Every fortnight (two weeks) our editor sends along a few links with the most noteworthy quote from each article, a way of keeping our team abreast of what’s going on in the world around peer-learning, collective learning and knowledge sharing. We decided to share them alongside the magazine.
You can read them here or subscribe to the Tinyletter and get them straight to your inbox.
An excerpt of MIT research on the topic of video as used in online courses, in MOOCs for example. “How did we end up with video”; and whether it should be used, “what do we know about video learning”; how to best use it and “Why is MOOC video so expensive?”; other approaches?
Four design fiction scenarios (thought experiments in this case) about what the future of education technology might work.
She enjoys her post-lunch mythology class far more, as most of it is spent in a discussion with her fellow students — she’s popular with her classmates, who are based all across the globe and envy her local knowledge, most of whom are younger and view her as something of a mentor. She likes helping them out — correcting them and showing them examples from her own photo and video libraries…
We’re not focusing on teaching in a class setting but I find that there is a good spirit and some interesting lessons learned for anyone who likes to learn and share with others.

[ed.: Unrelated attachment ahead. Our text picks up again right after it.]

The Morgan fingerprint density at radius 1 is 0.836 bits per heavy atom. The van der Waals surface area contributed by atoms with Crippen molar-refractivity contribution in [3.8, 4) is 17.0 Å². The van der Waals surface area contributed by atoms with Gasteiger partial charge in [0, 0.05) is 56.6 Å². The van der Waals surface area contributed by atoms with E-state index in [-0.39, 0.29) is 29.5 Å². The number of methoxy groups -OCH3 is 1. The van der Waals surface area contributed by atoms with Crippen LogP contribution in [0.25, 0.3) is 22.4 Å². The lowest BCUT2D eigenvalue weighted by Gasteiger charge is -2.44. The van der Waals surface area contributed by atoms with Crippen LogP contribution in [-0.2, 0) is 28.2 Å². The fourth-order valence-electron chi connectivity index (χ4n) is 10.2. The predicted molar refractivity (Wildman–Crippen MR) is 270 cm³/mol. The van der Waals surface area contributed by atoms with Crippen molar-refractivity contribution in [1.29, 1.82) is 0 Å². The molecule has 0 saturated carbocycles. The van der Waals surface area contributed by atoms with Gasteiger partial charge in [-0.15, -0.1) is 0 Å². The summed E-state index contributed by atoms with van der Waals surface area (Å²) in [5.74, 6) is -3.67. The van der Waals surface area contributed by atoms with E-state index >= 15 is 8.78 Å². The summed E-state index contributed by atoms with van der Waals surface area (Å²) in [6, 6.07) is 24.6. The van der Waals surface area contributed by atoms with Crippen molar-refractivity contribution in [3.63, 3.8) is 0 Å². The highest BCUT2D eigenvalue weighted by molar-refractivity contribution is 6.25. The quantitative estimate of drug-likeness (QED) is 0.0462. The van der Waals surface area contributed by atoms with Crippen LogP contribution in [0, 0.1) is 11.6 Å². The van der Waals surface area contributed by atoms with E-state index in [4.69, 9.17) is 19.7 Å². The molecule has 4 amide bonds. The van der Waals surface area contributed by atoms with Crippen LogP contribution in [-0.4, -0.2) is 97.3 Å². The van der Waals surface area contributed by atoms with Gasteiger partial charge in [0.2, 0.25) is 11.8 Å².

I read and watch obsessively. Everything I learn is filtered through the possibility that it might be taught.
While theatrics have a place, I learned that students learn best when class is interactive, a dialogue — not a one-sided transmission. At the end of my first year, I asked students for advice, and a precocious stoner wrote, “Make us talk more” in fat block letters on his suggestion card.
Teaching, thankfully, has helped me judge everyone less readily. Now, in conversations, I try to talk less and listen more. I have realized that self-confidence and trust breed comfort and productivity in working relationships. Teaching may be about elevating the opportunities and talents of others, but I’ve still yet to find a better way to work toward becoming a better person.
“People who read find it easier to make decisions, plan, and prioritize, and this may be because they are more able to recognize that difficulty and setback are unavoidable aspects of human life,” says Billington—and astonishingly these aren’t the only hidden benefits of reading regularly that researchers are now discovering
In my experience, the quality of research papers increases dramatically by introducing peer coaching, a process by which students are paired to coach, encourage, and support each other. Both the student writing the paper and peer coach are graded on their participation.
Nothing dramatically new in this but another example of learning by getting together with others. It’s like a group brain date or a mix of a 5@7 and a hackathon.
Saying Goodbye to a Secret Bookstore
Sounds like a great place I really wish I’d visited this before it closed.
One of my favorite writers on her experience using Ahimsa (a term meaning ‘not to injure’ and ‘compassion’) in her online interactions.